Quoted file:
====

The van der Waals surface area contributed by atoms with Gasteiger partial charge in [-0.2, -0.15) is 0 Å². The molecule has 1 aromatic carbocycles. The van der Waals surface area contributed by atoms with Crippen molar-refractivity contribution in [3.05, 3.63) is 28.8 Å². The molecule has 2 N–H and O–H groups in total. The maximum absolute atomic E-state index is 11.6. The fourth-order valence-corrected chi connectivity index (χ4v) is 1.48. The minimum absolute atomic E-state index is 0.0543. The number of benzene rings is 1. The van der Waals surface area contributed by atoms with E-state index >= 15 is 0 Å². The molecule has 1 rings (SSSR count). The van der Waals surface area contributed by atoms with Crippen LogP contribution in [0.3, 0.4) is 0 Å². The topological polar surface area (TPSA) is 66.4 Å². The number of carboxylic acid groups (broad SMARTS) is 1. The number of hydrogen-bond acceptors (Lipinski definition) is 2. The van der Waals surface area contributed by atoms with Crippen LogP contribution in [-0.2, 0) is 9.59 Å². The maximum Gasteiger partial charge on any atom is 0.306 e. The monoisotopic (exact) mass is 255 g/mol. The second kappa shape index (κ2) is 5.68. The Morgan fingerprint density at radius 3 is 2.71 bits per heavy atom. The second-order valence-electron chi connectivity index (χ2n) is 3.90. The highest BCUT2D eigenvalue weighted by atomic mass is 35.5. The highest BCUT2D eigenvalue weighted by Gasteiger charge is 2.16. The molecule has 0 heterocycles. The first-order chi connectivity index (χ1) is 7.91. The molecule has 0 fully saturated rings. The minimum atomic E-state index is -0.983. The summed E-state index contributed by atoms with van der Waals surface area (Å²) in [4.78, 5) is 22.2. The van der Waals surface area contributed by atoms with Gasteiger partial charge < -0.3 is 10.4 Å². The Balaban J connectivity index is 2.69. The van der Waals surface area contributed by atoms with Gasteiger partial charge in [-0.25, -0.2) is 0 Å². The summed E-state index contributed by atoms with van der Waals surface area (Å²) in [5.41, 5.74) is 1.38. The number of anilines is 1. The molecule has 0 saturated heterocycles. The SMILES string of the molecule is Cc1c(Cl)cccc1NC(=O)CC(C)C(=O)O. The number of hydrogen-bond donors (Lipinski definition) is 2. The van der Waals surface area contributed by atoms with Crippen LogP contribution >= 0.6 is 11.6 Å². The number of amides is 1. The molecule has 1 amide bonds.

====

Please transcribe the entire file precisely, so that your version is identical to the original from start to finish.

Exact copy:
The van der Waals surface area contributed by atoms with Gasteiger partial charge in [-0.2, -0.15) is 0 Å². The molecule has 1 aromatic carbocycles. The van der Waals surface area contributed by atoms with Crippen molar-refractivity contribution in [3.05, 3.63) is 28.8 Å². The molecule has 2 N–H and O–H groups in total. The maximum absolute atomic E-state index is 11.6. The fourth-order valence-corrected chi connectivity index (χ4v) is 1.48. The minimum absolute atomic E-state index is 0.0543. The number of benzene rings is 1. The van der Waals surface area contributed by atoms with E-state index >= 15 is 0 Å². The molecule has 1 rings (SSSR count). The van der Waals surface area contributed by atoms with Crippen LogP contribution in [0.3, 0.4) is 0 Å². The topological polar surface area (TPSA) is 66.4 Å². The number of carboxylic acid groups (broad SMARTS) is 1. The number of hydrogen-bond acceptors (Lipinski definition) is 2. The van der Waals surface area contributed by atoms with Crippen LogP contribution in [-0.2, 0) is 9.59 Å². The maximum Gasteiger partial charge on any atom is 0.306 e. The monoisotopic (exact) mass is 255 g/mol. The second kappa shape index (κ2) is 5.68. The Morgan fingerprint density at radius 3 is 2.71 bits per heavy atom. The second-order valence-electron chi connectivity index (χ2n) is 3.90. The highest BCUT2D eigenvalue weighted by atomic mass is 35.5. The highest BCUT2D eigenvalue weighted by Gasteiger charge is 2.16. The molecule has 0 heterocycles. The first-order chi connectivity index (χ1) is 7.91. The molecule has 0 fully saturated rings. The minimum atomic E-state index is -0.983. The summed E-state index contributed by atoms with van der Waals surface area (Å²) in [4.78, 5) is 22.2. The van der Waals surface area contributed by atoms with Gasteiger partial charge < -0.3 is 10.4 Å². The Balaban J connectivity index is 2.69. The van der Waals surface area contributed by atoms with Gasteiger partial charge in [-0.25, -0.2) is 0 Å². The summed E-state index contributed by atoms with van der Waals surface area (Å²) in [5.41, 5.74) is 1.38. The number of anilines is 1. The molecule has 0 saturated heterocycles. The SMILES string of the molecule is Cc1c(Cl)cccc1NC(=O)CC(C)C(=O)O. The number of hydrogen-bond donors (Lipinski definition) is 2. The van der Waals surface area contributed by atoms with Crippen LogP contribution >= 0.6 is 11.6 Å². The number of amides is 1. The molecule has 1 amide bonds.